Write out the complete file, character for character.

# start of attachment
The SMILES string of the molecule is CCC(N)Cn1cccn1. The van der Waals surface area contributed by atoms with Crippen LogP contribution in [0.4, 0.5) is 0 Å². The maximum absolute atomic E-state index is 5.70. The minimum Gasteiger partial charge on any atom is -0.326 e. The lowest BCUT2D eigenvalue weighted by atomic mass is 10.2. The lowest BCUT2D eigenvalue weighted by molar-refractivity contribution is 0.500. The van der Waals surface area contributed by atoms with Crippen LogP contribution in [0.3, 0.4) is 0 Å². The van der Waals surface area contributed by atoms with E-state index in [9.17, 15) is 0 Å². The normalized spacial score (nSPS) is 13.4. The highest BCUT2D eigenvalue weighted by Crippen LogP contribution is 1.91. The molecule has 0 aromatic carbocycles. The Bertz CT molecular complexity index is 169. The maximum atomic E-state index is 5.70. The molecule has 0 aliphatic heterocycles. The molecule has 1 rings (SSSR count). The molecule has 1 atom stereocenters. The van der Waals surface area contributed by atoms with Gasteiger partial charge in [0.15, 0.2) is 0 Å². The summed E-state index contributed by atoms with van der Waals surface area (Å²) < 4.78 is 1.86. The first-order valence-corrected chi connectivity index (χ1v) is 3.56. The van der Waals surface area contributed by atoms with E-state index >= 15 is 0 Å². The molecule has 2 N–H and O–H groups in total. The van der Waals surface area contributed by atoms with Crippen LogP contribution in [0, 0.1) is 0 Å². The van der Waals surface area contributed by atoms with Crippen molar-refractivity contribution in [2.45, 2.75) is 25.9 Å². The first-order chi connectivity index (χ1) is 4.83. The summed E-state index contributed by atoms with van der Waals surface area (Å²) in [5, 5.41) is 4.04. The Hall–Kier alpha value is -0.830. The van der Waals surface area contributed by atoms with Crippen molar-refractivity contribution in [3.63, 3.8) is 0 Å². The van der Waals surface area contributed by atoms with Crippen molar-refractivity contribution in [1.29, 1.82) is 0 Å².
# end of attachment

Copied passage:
The SMILES string of the molecule is CCC(N)Cn1cccn1. The van der Waals surface area contributed by atoms with Crippen LogP contribution in [0.4, 0.5) is 0 Å². The maximum absolute atomic E-state index is 5.70. The minimum Gasteiger partial charge on any atom is -0.326 e. The lowest BCUT2D eigenvalue weighted by atomic mass is 10.2. The lowest BCUT2D eigenvalue weighted by molar-refractivity contribution is 0.500. The van der Waals surface area contributed by atoms with Crippen LogP contribution in [0.3, 0.4) is 0 Å². The van der Waals surface area contributed by atoms with E-state index in [9.17, 15) is 0 Å². The normalized spacial score (nSPS) is 13.4. The highest BCUT2D eigenvalue weighted by Crippen LogP contribution is 1.91. The molecule has 0 aromatic carbocycles. The Bertz CT molecular complexity index is 169. The maximum atomic E-state index is 5.70. The molecule has 0 aliphatic heterocycles. The molecule has 1 rings (SSSR count). The molecule has 1 atom stereocenters. The van der Waals surface area contributed by atoms with Gasteiger partial charge in [0.15, 0.2) is 0 Å². The summed E-state index contributed by atoms with van der Waals surface area (Å²) < 4.78 is 1.86. The first-order valence-corrected chi connectivity index (χ1v) is 3.56. The van der Waals surface area contributed by atoms with E-state index >= 15 is 0 Å². The molecule has 2 N–H and O–H groups in total. The van der Waals surface area contributed by atoms with Crippen LogP contribution in [0, 0.1) is 0 Å². The van der Waals surface area contributed by atoms with Crippen molar-refractivity contribution in [2.45, 2.75) is 25.9 Å². The first-order chi connectivity index (χ1) is 4.83. The summed E-state index contributed by atoms with van der Waals surface area (Å²) in [5, 5.41) is 4.04. The Hall–Kier alpha value is -0.830. The van der Waals surface area contributed by atoms with Crippen molar-refractivity contribution in [3.63, 3.8) is 0 Å². The van der Waals surface area contributed by atoms with Crippen molar-refractivity contribution in [1.29, 1.82) is 0 Å².